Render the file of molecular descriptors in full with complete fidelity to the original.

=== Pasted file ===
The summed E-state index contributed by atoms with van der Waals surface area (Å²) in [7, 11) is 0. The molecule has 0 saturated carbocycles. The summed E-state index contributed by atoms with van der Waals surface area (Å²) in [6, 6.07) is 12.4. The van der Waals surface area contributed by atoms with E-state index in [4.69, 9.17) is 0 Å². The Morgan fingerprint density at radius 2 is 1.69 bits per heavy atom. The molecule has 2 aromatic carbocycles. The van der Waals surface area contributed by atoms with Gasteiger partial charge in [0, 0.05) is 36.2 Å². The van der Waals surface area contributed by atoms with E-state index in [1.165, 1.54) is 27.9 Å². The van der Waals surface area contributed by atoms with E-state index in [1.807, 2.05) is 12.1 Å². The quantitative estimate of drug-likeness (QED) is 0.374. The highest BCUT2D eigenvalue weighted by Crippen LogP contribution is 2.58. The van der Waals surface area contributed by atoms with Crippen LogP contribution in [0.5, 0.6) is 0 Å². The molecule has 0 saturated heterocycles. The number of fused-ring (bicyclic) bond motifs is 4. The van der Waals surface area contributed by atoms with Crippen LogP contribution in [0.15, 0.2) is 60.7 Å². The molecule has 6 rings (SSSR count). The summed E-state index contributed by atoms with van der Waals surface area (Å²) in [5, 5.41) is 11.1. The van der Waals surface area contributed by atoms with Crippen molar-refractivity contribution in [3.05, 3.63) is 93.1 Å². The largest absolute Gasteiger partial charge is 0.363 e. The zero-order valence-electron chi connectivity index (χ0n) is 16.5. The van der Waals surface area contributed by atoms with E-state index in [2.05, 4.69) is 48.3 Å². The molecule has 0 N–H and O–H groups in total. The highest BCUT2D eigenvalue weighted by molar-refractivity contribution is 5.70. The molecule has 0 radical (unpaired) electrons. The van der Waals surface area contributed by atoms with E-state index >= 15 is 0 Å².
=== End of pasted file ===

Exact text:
The summed E-state index contributed by atoms with van der Waals surface area (Å²) in [7, 11) is 0. The molecule has 0 saturated carbocycles. The summed E-state index contributed by atoms with van der Waals surface area (Å²) in [6, 6.07) is 12.4. The van der Waals surface area contributed by atoms with E-state index in [4.69, 9.17) is 0 Å². The Morgan fingerprint density at radius 2 is 1.69 bits per heavy atom. The molecule has 2 aromatic carbocycles. The van der Waals surface area contributed by atoms with Gasteiger partial charge in [0, 0.05) is 36.2 Å². The van der Waals surface area contributed by atoms with E-state index in [1.165, 1.54) is 27.9 Å². The van der Waals surface area contributed by atoms with E-state index in [1.807, 2.05) is 12.1 Å². The quantitative estimate of drug-likeness (QED) is 0.374. The highest BCUT2D eigenvalue weighted by Crippen LogP contribution is 2.58. The van der Waals surface area contributed by atoms with Crippen LogP contribution in [0.5, 0.6) is 0 Å². The molecule has 0 saturated heterocycles. The number of fused-ring (bicyclic) bond motifs is 4. The van der Waals surface area contributed by atoms with Crippen LogP contribution in [0.15, 0.2) is 60.7 Å². The molecule has 6 rings (SSSR count). The summed E-state index contributed by atoms with van der Waals surface area (Å²) in [5, 5.41) is 11.1. The van der Waals surface area contributed by atoms with Crippen molar-refractivity contribution in [3.05, 3.63) is 93.1 Å². The largest absolute Gasteiger partial charge is 0.363 e. The zero-order valence-electron chi connectivity index (χ0n) is 16.5. The van der Waals surface area contributed by atoms with E-state index in [2.05, 4.69) is 48.3 Å². The molecule has 0 N–H and O–H groups in total. The highest BCUT2D eigenvalue weighted by molar-refractivity contribution is 5.70. The molecule has 0 radical (unpaired) electrons. The van der Waals surface area contributed by atoms with E-state index >= 15 is 0 Å².